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Who is Scott Hassan and why is he accused of ‘divorce terrorism’?

By Shannon Flynn

Sep 30, 2021

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Breaking up by text is one thing. Divorcing by text is another. Seven years ago, computer scientist Scott Hassan, a co-founder of the search engine Google, divorced his wife Allison Huynh of 13 years via text. The couple has been battling their divorce for many years since and is still trying to split up the billions of dollars worth of assets. 

Now, the feud has taken a new turn. Hassan reportedly set up a website to shame his wife and is accused of ‘divorce terrorism’. Their court hearing took place at the end of August 2021, but they still have a long road ahead of them.

Who is Scott Hassan?

Although many know Sergey Brin and Larry Page as the founders of Google, Scott Hassan also made an essential contribution to the world-known search engine. Hassan completed much of the programming for the original Google framework.

Hassan has also used his technological and coding knowledge to create other vital developments. Beyond Google, he was an integral developer for Alexa Internet and Stanford Digital Library. He has also founded an email portal, a limited liability company named Greenheart Investments, and led the robotics company Willow Garage up until its closure in 2014.

Shortly after Google launched, Hassan bought over 150,000 shares for a small sum of $800. His wealth has grown exponentially over the years, but this split between him and his former wife has resulted in turmoil between the couple’s assets and relationship.

What did Scott Hassan do?

Hassan and Huynh, who came to the US from Vietnam, met at Stanford in 2000. They got married—without a prenup might I add—not long after meeting one another and had three children together. However, the marriage resulted in divorce about ten years later, when Hassan texted Huynh that he wanted to split.

Huynh has been seeking 50 per cent of the total assets. Even though they didn’t get a prenup before the marriage, Hassan attempted to enter a post-nuptial agreement after the inquiry for half of the assets. This resulted in Hassan allegedly creating the website AllisonHuynh.com back in February 2021, in vain and manipulation, in an attempt to embarrass Huynh with information about her past.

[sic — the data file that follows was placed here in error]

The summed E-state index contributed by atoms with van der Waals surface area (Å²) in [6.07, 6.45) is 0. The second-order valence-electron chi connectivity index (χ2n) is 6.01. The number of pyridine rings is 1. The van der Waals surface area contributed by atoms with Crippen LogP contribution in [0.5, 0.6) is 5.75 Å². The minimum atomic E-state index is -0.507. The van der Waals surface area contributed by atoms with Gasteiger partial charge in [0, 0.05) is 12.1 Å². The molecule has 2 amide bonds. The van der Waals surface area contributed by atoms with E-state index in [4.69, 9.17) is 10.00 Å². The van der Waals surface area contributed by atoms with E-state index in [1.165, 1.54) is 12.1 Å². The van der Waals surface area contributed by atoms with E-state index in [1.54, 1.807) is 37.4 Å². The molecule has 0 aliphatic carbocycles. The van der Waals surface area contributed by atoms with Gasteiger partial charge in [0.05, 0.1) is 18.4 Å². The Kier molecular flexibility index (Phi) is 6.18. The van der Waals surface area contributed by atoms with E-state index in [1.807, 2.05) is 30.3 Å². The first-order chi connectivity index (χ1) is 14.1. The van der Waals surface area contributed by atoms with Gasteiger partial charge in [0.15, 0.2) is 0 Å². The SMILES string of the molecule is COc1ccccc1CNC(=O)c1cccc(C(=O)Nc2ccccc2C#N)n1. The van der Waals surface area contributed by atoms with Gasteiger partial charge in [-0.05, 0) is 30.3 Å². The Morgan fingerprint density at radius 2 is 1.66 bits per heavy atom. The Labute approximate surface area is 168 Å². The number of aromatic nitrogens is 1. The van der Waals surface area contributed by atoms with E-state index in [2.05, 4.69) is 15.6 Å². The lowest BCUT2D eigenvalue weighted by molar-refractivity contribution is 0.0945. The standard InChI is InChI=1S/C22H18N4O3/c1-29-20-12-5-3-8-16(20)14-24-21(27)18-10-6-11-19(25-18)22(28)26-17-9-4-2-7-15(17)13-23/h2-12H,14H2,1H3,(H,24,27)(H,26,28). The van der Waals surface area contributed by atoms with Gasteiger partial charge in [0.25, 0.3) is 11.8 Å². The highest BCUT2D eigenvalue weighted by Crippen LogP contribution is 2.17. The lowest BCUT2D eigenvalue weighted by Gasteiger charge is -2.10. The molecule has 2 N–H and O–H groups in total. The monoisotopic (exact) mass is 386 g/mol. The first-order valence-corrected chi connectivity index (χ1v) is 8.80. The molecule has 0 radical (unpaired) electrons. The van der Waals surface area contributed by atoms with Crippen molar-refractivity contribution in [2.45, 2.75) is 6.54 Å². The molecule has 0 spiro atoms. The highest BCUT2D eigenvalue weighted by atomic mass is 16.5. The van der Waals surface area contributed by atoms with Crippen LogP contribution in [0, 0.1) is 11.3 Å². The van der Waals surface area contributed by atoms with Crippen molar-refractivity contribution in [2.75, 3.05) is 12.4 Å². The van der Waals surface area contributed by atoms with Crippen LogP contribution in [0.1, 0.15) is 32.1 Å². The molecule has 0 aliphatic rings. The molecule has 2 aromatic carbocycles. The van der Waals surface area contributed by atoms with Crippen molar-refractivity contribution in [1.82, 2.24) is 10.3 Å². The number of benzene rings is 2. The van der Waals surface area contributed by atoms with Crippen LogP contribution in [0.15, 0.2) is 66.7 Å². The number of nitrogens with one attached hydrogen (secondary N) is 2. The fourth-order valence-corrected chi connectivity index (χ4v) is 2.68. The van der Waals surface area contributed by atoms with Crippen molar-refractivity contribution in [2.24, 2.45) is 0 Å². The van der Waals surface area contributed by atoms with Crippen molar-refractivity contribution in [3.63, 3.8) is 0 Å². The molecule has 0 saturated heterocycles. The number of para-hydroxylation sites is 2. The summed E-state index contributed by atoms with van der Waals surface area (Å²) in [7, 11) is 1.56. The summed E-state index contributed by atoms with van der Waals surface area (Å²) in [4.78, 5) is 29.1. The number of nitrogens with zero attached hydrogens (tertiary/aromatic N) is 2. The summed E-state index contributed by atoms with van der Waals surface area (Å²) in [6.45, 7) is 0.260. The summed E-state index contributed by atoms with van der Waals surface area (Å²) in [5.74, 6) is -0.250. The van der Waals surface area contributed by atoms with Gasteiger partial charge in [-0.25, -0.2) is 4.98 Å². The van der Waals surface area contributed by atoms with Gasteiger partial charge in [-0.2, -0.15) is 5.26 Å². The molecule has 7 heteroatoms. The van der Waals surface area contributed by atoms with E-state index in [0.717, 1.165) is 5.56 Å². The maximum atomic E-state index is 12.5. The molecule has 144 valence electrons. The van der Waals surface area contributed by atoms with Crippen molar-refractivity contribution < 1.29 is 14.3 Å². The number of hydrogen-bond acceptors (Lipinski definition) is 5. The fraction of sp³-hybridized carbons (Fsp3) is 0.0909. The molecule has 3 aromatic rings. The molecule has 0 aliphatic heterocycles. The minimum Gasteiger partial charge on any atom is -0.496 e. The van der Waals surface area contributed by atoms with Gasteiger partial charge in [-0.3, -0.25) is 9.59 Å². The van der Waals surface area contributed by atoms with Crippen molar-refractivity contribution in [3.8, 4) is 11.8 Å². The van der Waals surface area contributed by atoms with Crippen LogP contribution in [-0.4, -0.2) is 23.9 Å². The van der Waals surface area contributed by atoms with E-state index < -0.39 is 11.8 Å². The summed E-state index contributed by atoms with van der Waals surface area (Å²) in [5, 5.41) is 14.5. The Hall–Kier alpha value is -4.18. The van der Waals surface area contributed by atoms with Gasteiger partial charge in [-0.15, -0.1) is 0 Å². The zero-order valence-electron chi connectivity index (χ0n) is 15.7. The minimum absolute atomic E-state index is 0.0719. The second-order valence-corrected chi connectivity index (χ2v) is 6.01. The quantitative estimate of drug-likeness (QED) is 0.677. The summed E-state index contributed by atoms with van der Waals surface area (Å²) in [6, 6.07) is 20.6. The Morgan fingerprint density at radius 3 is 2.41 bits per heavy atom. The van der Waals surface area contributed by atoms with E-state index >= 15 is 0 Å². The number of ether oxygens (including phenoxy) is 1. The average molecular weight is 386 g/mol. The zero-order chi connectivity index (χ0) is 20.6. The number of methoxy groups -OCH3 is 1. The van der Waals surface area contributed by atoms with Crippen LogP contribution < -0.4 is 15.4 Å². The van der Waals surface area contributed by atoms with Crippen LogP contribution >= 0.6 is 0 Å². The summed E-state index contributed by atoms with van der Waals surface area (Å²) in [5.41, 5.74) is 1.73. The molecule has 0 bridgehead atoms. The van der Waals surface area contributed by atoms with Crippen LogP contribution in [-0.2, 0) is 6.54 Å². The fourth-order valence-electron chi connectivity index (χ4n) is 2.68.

There was confusion about who initially set up this website, but Huynh soon realised that Hassan created it out of revenge. The website leaked information regarding details of a sexual harassment case Huynh was previously involved in but had since settled as well as other court documents from previous lawsuits. Additionally, Huynh believes that Hassan has been intentionally prolonging the court cases regarding their divorce and assets.

The website has since been removed from the internet, but after this incident, Huynh went on to accuse Hassan of divorce terrorism.

What even is divorce terrorism?

Divorce terrorism is essentially domestic violence through terroristic threats. Huynh accused Hassan of divorce terrorism because of the website he set up, releasing court information to the public in an attempt to get back at her for asking for 50 per cent of the assets and for prolonging the court proceedings for so many years.

Huynh wants to get on with her life, but Hassan’s manipulative actions prevent her from doing so. Her lawyer, Pierce O’Donnell, who’s been practising for about 50 years, once claimed this was the “longest-running proceeding he’s done in California’s history.”

In addition to the lengthy court proceedings, after Huynh found the website, she was worried that her children would see what was being said about her. She didn’t want to leave that impression on her teenage children and was worried they would think she created the site.

What does this mean for the couple?

Currently, the couple is still in court. Huynh hopes this will be the final case. The court will decide how to split up the assets.